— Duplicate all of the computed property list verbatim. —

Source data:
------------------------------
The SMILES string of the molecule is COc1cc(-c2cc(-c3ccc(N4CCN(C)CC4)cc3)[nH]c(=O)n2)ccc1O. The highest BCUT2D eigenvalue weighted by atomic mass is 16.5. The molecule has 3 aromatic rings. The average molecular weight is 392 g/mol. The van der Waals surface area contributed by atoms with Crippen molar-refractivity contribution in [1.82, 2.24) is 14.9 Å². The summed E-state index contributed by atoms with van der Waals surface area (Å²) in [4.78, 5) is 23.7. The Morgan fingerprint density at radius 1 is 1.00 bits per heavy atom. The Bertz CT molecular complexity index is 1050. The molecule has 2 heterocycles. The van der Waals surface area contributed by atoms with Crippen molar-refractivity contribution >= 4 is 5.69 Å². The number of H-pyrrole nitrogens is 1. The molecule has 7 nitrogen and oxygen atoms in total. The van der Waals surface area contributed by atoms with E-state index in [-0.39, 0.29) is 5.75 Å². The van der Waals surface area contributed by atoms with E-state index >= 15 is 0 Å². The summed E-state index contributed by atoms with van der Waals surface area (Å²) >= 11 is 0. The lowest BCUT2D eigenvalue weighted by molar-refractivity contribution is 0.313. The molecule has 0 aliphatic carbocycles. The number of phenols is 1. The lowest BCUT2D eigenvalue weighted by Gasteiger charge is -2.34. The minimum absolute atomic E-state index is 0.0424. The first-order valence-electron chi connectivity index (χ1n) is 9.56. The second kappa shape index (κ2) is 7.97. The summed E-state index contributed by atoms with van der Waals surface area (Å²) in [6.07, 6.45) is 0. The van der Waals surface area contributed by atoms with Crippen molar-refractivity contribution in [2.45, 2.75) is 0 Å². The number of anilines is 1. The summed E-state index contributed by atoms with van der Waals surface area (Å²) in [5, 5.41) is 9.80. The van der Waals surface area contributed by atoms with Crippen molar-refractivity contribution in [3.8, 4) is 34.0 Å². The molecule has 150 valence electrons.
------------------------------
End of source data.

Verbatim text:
The SMILES string of the molecule is COc1cc(-c2cc(-c3ccc(N4CCN(C)CC4)cc3)[nH]c(=O)n2)ccc1O. The highest BCUT2D eigenvalue weighted by atomic mass is 16.5. The molecule has 3 aromatic rings. The average molecular weight is 392 g/mol. The van der Waals surface area contributed by atoms with Crippen molar-refractivity contribution in [1.82, 2.24) is 14.9 Å². The summed E-state index contributed by atoms with van der Waals surface area (Å²) in [4.78, 5) is 23.7. The Morgan fingerprint density at radius 1 is 1.00 bits per heavy atom. The Bertz CT molecular complexity index is 1050. The molecule has 2 heterocycles. The van der Waals surface area contributed by atoms with Crippen molar-refractivity contribution >= 4 is 5.69 Å². The number of H-pyrrole nitrogens is 1. The molecule has 7 nitrogen and oxygen atoms in total. The van der Waals surface area contributed by atoms with E-state index in [-0.39, 0.29) is 5.75 Å². The van der Waals surface area contributed by atoms with E-state index >= 15 is 0 Å². The summed E-state index contributed by atoms with van der Waals surface area (Å²) >= 11 is 0. The lowest BCUT2D eigenvalue weighted by molar-refractivity contribution is 0.313. The molecule has 0 aliphatic carbocycles. The number of phenols is 1. The lowest BCUT2D eigenvalue weighted by Gasteiger charge is -2.34. The minimum absolute atomic E-state index is 0.0424. The first-order valence-electron chi connectivity index (χ1n) is 9.56. The second kappa shape index (κ2) is 7.97. The summed E-state index contributed by atoms with van der Waals surface area (Å²) in [6.07, 6.45) is 0. The van der Waals surface area contributed by atoms with Crippen molar-refractivity contribution in [2.45, 2.75) is 0 Å². The number of anilines is 1. The summed E-state index contributed by atoms with van der Waals surface area (Å²) in [5, 5.41) is 9.80. The van der Waals surface area contributed by atoms with Crippen molar-refractivity contribution in [3.8, 4) is 34.0 Å². The molecule has 150 valence electrons.